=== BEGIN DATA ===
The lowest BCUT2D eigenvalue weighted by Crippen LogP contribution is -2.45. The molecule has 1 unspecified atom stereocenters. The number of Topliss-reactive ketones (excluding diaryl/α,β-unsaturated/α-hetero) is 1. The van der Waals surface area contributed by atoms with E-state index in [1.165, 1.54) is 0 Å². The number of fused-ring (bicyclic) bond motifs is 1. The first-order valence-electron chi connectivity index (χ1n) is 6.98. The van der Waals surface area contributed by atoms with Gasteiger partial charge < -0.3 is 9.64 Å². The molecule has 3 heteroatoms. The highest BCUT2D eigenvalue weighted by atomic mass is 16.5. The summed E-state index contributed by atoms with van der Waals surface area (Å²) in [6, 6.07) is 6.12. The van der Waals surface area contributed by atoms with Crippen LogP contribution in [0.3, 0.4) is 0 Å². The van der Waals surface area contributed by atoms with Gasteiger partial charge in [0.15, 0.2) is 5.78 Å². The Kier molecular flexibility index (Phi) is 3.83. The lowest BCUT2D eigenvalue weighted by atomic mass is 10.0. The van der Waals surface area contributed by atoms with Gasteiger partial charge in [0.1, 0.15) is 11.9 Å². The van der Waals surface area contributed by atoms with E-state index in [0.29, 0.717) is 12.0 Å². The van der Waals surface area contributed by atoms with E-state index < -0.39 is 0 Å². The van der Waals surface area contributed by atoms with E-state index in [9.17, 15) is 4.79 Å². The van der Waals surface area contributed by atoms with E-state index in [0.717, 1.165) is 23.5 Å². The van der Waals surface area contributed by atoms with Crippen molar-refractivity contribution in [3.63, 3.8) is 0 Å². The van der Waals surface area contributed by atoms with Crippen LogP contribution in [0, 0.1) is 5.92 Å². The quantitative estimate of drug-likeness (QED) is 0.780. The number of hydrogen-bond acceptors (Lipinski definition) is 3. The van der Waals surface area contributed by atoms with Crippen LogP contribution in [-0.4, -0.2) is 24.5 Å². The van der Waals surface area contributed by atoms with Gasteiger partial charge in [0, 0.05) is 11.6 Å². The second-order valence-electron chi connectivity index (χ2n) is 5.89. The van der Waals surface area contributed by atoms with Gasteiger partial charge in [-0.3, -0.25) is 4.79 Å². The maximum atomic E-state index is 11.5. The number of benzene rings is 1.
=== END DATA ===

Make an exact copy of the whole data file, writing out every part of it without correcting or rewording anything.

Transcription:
The lowest BCUT2D eigenvalue weighted by Crippen LogP contribution is -2.45. The molecule has 1 unspecified atom stereocenters. The number of Topliss-reactive ketones (excluding diaryl/α,β-unsaturated/α-hetero) is 1. The van der Waals surface area contributed by atoms with E-state index in [1.165, 1.54) is 0 Å². The number of fused-ring (bicyclic) bond motifs is 1. The first-order valence-electron chi connectivity index (χ1n) is 6.98. The van der Waals surface area contributed by atoms with Gasteiger partial charge < -0.3 is 9.64 Å². The molecule has 3 heteroatoms. The highest BCUT2D eigenvalue weighted by atomic mass is 16.5. The summed E-state index contributed by atoms with van der Waals surface area (Å²) in [6, 6.07) is 6.12. The van der Waals surface area contributed by atoms with Crippen LogP contribution in [0.3, 0.4) is 0 Å². The van der Waals surface area contributed by atoms with Gasteiger partial charge in [0.15, 0.2) is 5.78 Å². The Kier molecular flexibility index (Phi) is 3.83. The lowest BCUT2D eigenvalue weighted by atomic mass is 10.0. The van der Waals surface area contributed by atoms with Gasteiger partial charge in [0.1, 0.15) is 11.9 Å². The van der Waals surface area contributed by atoms with E-state index in [0.29, 0.717) is 12.0 Å². The van der Waals surface area contributed by atoms with E-state index < -0.39 is 0 Å². The van der Waals surface area contributed by atoms with E-state index in [9.17, 15) is 4.79 Å². The van der Waals surface area contributed by atoms with E-state index in [0.717, 1.165) is 23.5 Å². The van der Waals surface area contributed by atoms with Crippen molar-refractivity contribution in [3.63, 3.8) is 0 Å². The van der Waals surface area contributed by atoms with Crippen LogP contribution in [0, 0.1) is 5.92 Å². The quantitative estimate of drug-likeness (QED) is 0.780. The number of hydrogen-bond acceptors (Lipinski definition) is 3. The van der Waals surface area contributed by atoms with Crippen LogP contribution in [-0.4, -0.2) is 24.5 Å². The van der Waals surface area contributed by atoms with Gasteiger partial charge in [0, 0.05) is 11.6 Å². The second-order valence-electron chi connectivity index (χ2n) is 5.89. The van der Waals surface area contributed by atoms with Gasteiger partial charge in [-0.3, -0.25) is 4.79 Å². The maximum atomic E-state index is 11.5. The number of benzene rings is 1.